High-pressure weather systems often bring fair weather and relatively clear skies. In early June 2012, a high off the coast of Tasmania did just that…and in spectacular fashion.
The Moderate Resolution Imaging Spectroradiometer (MODIS) on NASA’s Aqua satellite acquired this view of a hole in a cloud formation at 3:00 p.m. local time (05:00 Universal Time) on June 5, 2012. The weather system over the Great Australian Bight cut out the oval-shaped hole from a blanket of marine stratocumulus clouds.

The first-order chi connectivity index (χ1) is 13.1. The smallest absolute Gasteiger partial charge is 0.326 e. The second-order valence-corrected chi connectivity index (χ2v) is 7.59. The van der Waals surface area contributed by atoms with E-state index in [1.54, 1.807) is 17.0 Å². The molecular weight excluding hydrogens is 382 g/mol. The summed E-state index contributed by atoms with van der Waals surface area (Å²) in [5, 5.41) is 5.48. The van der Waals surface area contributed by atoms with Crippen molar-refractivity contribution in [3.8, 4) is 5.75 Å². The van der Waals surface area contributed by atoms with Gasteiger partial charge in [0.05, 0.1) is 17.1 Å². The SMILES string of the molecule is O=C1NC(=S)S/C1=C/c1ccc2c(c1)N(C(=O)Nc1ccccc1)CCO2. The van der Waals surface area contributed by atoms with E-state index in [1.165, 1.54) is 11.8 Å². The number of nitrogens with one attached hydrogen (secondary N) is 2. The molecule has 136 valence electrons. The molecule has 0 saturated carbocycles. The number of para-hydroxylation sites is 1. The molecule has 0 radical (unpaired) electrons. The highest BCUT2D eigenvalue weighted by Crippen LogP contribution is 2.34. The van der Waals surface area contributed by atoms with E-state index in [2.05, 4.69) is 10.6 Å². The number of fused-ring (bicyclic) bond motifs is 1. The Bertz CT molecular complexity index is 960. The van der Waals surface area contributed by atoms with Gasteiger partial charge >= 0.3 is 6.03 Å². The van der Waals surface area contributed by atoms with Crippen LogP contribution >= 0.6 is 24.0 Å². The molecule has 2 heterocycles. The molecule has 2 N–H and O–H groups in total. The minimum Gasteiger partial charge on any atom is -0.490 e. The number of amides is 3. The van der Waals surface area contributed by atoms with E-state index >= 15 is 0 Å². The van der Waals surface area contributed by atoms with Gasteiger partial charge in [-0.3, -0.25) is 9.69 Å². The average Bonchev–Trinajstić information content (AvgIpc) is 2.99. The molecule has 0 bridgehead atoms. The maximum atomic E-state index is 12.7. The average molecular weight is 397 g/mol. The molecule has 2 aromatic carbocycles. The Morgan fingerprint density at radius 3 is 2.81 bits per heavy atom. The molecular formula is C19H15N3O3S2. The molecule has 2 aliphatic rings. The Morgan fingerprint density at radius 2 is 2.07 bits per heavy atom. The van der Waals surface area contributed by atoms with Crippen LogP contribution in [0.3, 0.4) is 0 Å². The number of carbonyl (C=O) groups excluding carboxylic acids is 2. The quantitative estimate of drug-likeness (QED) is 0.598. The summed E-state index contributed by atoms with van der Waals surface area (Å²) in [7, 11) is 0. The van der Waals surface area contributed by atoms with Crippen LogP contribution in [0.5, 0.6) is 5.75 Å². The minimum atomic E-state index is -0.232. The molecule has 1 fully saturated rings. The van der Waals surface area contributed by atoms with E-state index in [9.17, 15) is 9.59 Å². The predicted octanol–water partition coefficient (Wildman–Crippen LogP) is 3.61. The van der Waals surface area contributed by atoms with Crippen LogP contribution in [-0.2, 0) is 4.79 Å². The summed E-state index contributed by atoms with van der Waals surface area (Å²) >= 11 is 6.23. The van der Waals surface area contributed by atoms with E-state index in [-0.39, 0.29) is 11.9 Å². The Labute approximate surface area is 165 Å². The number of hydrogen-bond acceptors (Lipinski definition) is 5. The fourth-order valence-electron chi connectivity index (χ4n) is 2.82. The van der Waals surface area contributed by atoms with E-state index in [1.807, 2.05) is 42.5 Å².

The cloud hole, with a diameter that stretched as far as 1,000 kilometers (620 miles) across, was caused by sinking air associated with an area of high pressure near the surface. Globally, the average sea-level pressure is about 1013 millibars; at the center of this high, pressures topped 1,040 millibars.
Read full story at:
Earth Observatory, June 2012